Wednesday, 12 May 2021: International Nurses Day is an annual observance held on May 12 to highlight the important role nurses play in health care and to commemorate the birth of Florence Nightingale in 1820, the foundational philosopher of modern nursing.
The theme for this year’s celebration is Nurses: A Voice to Lead - A vision for future healthcare.
The event established in 1974 by the International Council of Nurses, (ICN), is to celebrate nurses worldwide in relation to the great sacrifice they often pay for the health of all.
Nightingale, apart from being a nurse was also a social reformer and statistician. She became an important figure in nursing in the 1850s during the Crimean War. She shot into prominence for her contributions as a nurse during the Crimean War.
During the war, she was serving as a manager and trainer of nurses and she was instrumental in organising care for wounded soldiers at Constantinople. Due to her efforts, nursing got a favourable reputation and she became an icon of Victorian culture. In 1860, the foundation of modern nursing was laid with the establishment of Nightingale’s nursing school at St Thomas Hospital in London.
It was the first secular nursing school in the world which later became part of King’s College London. Due to her pioneering efforts, the Nightingale Pledge, which is taken by new nurses, and the Florence Nightingale Medal, which is the highest international recognition for nurses, were named in her honour.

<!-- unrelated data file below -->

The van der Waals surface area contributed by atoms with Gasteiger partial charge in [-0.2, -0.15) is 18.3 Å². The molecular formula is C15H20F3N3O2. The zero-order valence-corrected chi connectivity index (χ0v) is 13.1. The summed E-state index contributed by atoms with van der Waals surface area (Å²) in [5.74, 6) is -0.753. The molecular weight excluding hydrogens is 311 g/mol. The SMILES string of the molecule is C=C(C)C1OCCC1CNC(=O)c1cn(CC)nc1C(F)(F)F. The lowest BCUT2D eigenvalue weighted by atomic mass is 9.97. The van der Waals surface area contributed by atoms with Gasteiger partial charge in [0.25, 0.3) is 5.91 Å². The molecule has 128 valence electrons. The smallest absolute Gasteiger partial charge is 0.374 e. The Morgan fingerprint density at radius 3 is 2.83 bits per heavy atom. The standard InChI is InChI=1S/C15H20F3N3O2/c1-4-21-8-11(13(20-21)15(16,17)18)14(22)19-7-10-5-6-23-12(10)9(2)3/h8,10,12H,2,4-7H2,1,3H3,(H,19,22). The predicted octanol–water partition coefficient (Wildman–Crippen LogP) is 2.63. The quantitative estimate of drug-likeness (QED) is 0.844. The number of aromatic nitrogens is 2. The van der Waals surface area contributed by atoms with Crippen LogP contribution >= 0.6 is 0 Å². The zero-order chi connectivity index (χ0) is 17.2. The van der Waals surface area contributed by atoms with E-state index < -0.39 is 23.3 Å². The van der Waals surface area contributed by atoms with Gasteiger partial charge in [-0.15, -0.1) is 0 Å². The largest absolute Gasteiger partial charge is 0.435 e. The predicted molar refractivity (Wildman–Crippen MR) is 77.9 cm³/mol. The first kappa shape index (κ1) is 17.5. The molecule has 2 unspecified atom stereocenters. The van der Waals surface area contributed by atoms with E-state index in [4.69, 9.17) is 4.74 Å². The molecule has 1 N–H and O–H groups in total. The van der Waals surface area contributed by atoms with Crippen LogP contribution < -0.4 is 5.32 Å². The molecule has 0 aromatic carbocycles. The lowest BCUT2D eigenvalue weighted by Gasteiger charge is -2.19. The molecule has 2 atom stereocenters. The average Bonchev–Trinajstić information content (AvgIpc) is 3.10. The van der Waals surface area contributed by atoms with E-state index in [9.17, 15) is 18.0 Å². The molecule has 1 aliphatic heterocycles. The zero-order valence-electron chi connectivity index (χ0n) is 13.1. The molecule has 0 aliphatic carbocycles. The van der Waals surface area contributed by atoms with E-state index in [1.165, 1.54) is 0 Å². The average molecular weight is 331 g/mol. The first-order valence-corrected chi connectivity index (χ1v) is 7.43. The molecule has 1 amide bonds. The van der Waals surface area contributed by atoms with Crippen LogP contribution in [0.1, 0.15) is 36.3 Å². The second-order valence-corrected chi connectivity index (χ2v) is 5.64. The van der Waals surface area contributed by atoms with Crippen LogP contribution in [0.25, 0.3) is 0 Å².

She also made efforts for improving the health condition of all sections of British society, advocated for better hunger relief for India, and helped in abolishing prostitution laws in Britain that were considered harsh for women.
It was only fitting that the International Nurses Day was named after Nightingale.
Each year the ICN commemorates International Nurses Day with the production and distribution of promotional and educational materials. These materials are intended in part to emphasize the dedicated and innovative work performed by nurses worldwide, which is vital not only to the improvement of patient’s health but also to the advancement of health care on national and international levels.
The materials also often serve to raise awareness of issues in the nursing profession itself, including the impact of economic factors and ongoing struggles against inadequate pay and work conditions.
Through, awareness and action on such factors, nursing professionals hope to fuel growth and to strengthen nursing schools’ resilience to the sporadic and sometimes precipitous declines in enrolment that have characterized admissions patterns in many countries since the mid-20th century.
In 2020 and 2021, we have seen the devastations caused by the Covid-19 pandemic. In almost two years since the pandemic began in 2019, the world has seen over 160 million coronavirus cases and over 3 million deaths worldwide. The pandemic has burdened our health infrastructure unlike ever before.
However, despite the magnitude of the situation, our health workers — doctors, nurses and others — have been at the forefront fighting the virus and saving lives. Nurses are the backbone of our healthcare system who have been risking their lives.
Despite their importance to our health infrastructure, there is an urgent shortage of nurses worldwide despite them constituting more than half of the health workers, according to the World Health Organization.
According to ICN, more than 1.6 million health workers in 34 countries were infected by Covid-19 as of 31st December, 2020.
Amid this backdrop, the International Nurses Day 2021 assumes great significance to express our deep gratitude for nurses and other health workers around the world.
Thank you nurses for saving lives and keeping our loved ones safe!